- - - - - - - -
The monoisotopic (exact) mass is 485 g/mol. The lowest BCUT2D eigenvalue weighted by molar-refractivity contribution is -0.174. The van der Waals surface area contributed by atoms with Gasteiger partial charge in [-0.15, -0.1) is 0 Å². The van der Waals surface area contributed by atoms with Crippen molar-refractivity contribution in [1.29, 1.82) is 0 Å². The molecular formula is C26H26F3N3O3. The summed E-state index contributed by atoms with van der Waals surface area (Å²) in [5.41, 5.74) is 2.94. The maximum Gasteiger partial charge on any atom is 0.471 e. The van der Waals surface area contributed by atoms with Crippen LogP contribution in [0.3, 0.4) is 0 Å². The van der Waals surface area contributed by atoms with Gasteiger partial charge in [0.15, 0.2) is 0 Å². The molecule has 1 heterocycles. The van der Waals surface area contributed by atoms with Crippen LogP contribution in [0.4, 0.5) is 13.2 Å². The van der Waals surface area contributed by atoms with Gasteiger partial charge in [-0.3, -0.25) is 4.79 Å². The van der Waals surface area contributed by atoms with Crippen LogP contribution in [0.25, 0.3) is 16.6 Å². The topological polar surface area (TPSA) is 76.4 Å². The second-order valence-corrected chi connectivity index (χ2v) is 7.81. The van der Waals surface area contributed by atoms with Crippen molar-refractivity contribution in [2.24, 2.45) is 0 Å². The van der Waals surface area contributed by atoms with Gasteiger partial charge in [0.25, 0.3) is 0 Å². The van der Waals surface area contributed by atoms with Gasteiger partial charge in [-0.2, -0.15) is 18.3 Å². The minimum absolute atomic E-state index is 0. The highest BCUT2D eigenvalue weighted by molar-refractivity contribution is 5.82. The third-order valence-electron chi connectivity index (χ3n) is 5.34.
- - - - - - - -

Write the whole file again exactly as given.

The monoisotopic (exact) mass is 485 g/mol. The lowest BCUT2D eigenvalue weighted by molar-refractivity contribution is -0.174. The van der Waals surface area contributed by atoms with Gasteiger partial charge in [-0.15, -0.1) is 0 Å². The van der Waals surface area contributed by atoms with Crippen molar-refractivity contribution in [1.29, 1.82) is 0 Å². The molecular formula is C26H26F3N3O3. The summed E-state index contributed by atoms with van der Waals surface area (Å²) in [5.41, 5.74) is 2.94. The maximum Gasteiger partial charge on any atom is 0.471 e. The van der Waals surface area contributed by atoms with Crippen LogP contribution in [0.3, 0.4) is 0 Å². The van der Waals surface area contributed by atoms with Gasteiger partial charge in [0.15, 0.2) is 0 Å². The molecule has 1 heterocycles. The van der Waals surface area contributed by atoms with Crippen LogP contribution in [0.4, 0.5) is 13.2 Å². The van der Waals surface area contributed by atoms with Gasteiger partial charge in [-0.3, -0.25) is 4.79 Å². The van der Waals surface area contributed by atoms with Crippen LogP contribution in [0.25, 0.3) is 16.6 Å². The topological polar surface area (TPSA) is 76.4 Å². The second-order valence-corrected chi connectivity index (χ2v) is 7.81. The van der Waals surface area contributed by atoms with Crippen molar-refractivity contribution in [2.24, 2.45) is 0 Å². The van der Waals surface area contributed by atoms with Gasteiger partial charge in [0.25, 0.3) is 0 Å². The van der Waals surface area contributed by atoms with Gasteiger partial charge in [-0.2, -0.15) is 18.3 Å². The minimum absolute atomic E-state index is 0. The highest BCUT2D eigenvalue weighted by molar-refractivity contribution is 5.82. The third-order valence-electron chi connectivity index (χ3n) is 5.34.